II. DISCUSSION

         Under Rule 56, a court may grant summary judgment “on grounds not raised by a party” after giving notice and a reasonable time to respond. Fed.R.Civ.P. 56(f)(2). Plaintiff contends that the Court improperly granted summary judgment on Plaintiff's punitive damages claim based on an argument raised in Defendants' Reply brief without granting Plaintiff “notice and a reasonable time to respond” to that argument as required under Fed.R.Civ.P. 56(f)(2). To determine whether Plaintiff's argument is meritorious, the Court will re-examine the parties' arguments in the summary judgment briefing.

         In Defendants' brief in support of its Motion for Summary Judgment (MSJ), Defendants argued that “for a defendant to be held liable for punitive damages, ‘a wrongdoer must have some culpable mental state, and the wrongdoer's conduct must rise to a willful, wanton, malicious, reckless, oppressive, or fraudulent level.” (MSJ at 21 citing Clay v. Ferrellgas, Inc., 1994-NMSC-080, ¶ 12, 118 N.M. 266, 269, 881 P.2d 11, 14.) Defendants then argued “[a]s set forth above in Part III.A-C, Plaintiff cannot adduce any evidence any alleged act or omission of Mr. Fezatte caused the accident and cannot sustain any of his claims for compensatory damages.” (Id., . at 22.) In addition, Defendants argued that Defendant Fezatte's “post-accident conduct cannot support a punitive damages claim because any such conduct did not cause the accident.” (Id.) Finally, Defendant concluded, “summary judgment as to punitive damages claim is proper.” (Id.) Defendants' argument can be summarized as follows: for the same reasons that Plaintiff is not entitled to compensatory damages, Plaintiff is also not entitled to punitive damages.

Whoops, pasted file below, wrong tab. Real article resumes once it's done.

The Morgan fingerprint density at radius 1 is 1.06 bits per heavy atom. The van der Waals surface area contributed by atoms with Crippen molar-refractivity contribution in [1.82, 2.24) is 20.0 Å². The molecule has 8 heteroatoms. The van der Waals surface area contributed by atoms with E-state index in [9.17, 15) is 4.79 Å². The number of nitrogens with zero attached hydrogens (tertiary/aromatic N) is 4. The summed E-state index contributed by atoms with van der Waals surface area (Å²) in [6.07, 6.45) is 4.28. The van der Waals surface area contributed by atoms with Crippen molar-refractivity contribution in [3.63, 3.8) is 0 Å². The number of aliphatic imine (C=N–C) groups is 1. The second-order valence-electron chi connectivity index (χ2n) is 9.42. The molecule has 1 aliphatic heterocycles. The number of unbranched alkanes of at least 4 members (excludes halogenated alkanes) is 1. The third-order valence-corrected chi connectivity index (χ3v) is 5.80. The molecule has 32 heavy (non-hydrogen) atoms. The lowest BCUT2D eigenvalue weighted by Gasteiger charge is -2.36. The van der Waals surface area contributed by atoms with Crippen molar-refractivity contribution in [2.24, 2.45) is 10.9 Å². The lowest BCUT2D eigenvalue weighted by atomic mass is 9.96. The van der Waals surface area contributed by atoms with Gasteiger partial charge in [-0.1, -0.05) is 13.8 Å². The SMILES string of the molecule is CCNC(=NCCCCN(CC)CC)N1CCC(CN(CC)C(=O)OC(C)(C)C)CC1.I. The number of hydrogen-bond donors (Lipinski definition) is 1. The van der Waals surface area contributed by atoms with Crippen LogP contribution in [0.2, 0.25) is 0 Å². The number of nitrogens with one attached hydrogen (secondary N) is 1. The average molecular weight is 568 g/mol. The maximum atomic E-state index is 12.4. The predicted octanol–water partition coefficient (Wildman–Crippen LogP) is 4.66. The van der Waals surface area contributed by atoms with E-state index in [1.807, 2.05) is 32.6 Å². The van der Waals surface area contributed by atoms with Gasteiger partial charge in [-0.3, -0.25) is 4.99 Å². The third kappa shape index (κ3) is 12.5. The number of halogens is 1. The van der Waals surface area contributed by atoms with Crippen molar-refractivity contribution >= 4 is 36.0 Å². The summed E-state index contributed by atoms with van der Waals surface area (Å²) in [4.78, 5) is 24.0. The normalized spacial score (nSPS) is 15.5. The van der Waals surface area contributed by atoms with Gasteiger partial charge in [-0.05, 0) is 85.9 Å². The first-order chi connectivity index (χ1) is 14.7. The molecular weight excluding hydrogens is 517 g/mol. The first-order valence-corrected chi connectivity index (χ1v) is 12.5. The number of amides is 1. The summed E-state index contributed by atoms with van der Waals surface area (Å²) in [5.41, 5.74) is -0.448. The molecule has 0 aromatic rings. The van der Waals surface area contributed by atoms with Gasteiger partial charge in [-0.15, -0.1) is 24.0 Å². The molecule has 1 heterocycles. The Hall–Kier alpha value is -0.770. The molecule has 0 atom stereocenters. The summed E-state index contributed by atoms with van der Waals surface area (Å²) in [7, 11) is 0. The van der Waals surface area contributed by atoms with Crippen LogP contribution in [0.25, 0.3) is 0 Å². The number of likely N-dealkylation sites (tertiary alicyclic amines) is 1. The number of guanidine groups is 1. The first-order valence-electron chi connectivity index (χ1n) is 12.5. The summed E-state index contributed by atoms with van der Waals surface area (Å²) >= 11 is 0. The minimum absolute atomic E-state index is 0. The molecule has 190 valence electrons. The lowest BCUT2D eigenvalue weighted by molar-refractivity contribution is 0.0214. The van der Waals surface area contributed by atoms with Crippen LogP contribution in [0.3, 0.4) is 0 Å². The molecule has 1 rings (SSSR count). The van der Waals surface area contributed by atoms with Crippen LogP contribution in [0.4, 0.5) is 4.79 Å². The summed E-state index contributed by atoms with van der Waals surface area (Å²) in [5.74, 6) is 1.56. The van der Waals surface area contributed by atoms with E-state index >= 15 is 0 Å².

In the Response to the Motion for Summary Judgment, [2] Plaintiff addressed only one argument made by Defendants: that Plaintiff did not adduce “any evidence [of] any alleged act or omission of Mr. Fezatte [that] caused the accident and [Plaintiff] cannot sustain any of his claims for compensatory damages.” Plaintiff argued that “the summary judgment evidence shows Defendants' negligent operation of the commercial motor vehicle in striking Plaintiff and causing him to suffer severe injuries are issues of fact for the jury to decide in this case.” (MSJ Response at 23.) Plaintiff then referred the Court back to pp. 19-22 of the MSJ Response brief. Plaintiff did not address whether he presented sufficient evidence that Defendant Fezatte had a culpable mental state and that Defendant Fezatte had engaged in conduct that was willful, wanton, malicious, reckless, oppressive, or fraudulent. (Id. at 23.)